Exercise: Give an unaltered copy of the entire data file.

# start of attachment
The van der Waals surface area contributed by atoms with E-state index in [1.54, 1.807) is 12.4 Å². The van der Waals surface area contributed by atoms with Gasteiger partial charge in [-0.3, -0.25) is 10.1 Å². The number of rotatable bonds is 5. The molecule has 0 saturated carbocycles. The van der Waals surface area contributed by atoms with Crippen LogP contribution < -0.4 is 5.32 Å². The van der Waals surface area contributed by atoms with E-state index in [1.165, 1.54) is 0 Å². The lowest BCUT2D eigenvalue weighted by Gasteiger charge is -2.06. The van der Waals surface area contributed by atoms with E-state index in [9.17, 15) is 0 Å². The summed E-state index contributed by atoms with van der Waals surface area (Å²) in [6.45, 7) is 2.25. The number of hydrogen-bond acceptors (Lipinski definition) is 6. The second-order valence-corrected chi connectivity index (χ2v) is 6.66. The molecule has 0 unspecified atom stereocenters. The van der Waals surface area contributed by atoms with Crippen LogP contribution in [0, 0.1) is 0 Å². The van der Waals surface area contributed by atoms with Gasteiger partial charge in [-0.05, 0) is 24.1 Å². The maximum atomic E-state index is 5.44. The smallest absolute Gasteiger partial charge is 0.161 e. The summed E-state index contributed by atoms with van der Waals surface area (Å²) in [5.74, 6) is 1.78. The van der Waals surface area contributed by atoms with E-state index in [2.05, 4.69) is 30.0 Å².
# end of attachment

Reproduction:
The van der Waals surface area contributed by atoms with E-state index in [1.54, 1.807) is 12.4 Å². The van der Waals surface area contributed by atoms with Gasteiger partial charge in [-0.3, -0.25) is 10.1 Å². The number of rotatable bonds is 5. The molecule has 0 saturated carbocycles. The van der Waals surface area contributed by atoms with Crippen LogP contribution < -0.4 is 5.32 Å². The van der Waals surface area contributed by atoms with E-state index in [1.165, 1.54) is 0 Å². The lowest BCUT2D eigenvalue weighted by Gasteiger charge is -2.06. The van der Waals surface area contributed by atoms with E-state index in [9.17, 15) is 0 Å². The summed E-state index contributed by atoms with van der Waals surface area (Å²) in [6.45, 7) is 2.25. The number of hydrogen-bond acceptors (Lipinski definition) is 6. The second-order valence-corrected chi connectivity index (χ2v) is 6.66. The molecule has 0 unspecified atom stereocenters. The van der Waals surface area contributed by atoms with Crippen LogP contribution in [0, 0.1) is 0 Å². The van der Waals surface area contributed by atoms with Gasteiger partial charge in [-0.05, 0) is 24.1 Å². The maximum atomic E-state index is 5.44. The smallest absolute Gasteiger partial charge is 0.161 e. The summed E-state index contributed by atoms with van der Waals surface area (Å²) in [5.74, 6) is 1.78. The van der Waals surface area contributed by atoms with E-state index in [2.05, 4.69) is 30.0 Å².